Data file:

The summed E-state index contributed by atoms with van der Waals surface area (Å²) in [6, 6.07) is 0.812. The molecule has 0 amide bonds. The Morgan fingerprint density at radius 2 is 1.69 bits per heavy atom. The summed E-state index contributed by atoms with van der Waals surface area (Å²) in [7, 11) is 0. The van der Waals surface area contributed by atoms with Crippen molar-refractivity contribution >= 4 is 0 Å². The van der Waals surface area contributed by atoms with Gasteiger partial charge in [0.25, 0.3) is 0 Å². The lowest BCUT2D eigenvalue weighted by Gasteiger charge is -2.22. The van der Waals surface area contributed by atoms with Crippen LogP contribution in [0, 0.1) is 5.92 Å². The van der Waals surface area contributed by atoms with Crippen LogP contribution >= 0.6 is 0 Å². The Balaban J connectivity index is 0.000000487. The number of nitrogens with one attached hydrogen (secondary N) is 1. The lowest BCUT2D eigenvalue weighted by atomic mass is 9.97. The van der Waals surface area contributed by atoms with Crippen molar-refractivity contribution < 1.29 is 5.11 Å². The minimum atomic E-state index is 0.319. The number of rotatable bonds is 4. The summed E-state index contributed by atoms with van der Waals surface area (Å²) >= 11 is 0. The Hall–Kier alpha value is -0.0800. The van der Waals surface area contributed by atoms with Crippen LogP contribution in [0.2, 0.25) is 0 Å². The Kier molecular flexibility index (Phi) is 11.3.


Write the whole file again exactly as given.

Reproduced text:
The summed E-state index contributed by atoms with van der Waals surface area (Å²) in [6, 6.07) is 0.812. The molecule has 0 amide bonds. The Morgan fingerprint density at radius 2 is 1.69 bits per heavy atom. The summed E-state index contributed by atoms with van der Waals surface area (Å²) in [7, 11) is 0. The van der Waals surface area contributed by atoms with Crippen molar-refractivity contribution >= 4 is 0 Å². The van der Waals surface area contributed by atoms with Gasteiger partial charge in [0.25, 0.3) is 0 Å². The lowest BCUT2D eigenvalue weighted by Gasteiger charge is -2.22. The van der Waals surface area contributed by atoms with Crippen LogP contribution in [0, 0.1) is 5.92 Å². The van der Waals surface area contributed by atoms with Crippen LogP contribution >= 0.6 is 0 Å². The Balaban J connectivity index is 0.000000487. The number of nitrogens with one attached hydrogen (secondary N) is 1. The lowest BCUT2D eigenvalue weighted by atomic mass is 9.97. The van der Waals surface area contributed by atoms with Crippen molar-refractivity contribution < 1.29 is 5.11 Å². The minimum atomic E-state index is 0.319. The number of rotatable bonds is 4. The summed E-state index contributed by atoms with van der Waals surface area (Å²) >= 11 is 0. The Hall–Kier alpha value is -0.0800. The van der Waals surface area contributed by atoms with Crippen LogP contribution in [0.2, 0.25) is 0 Å². The Kier molecular flexibility index (Phi) is 11.3.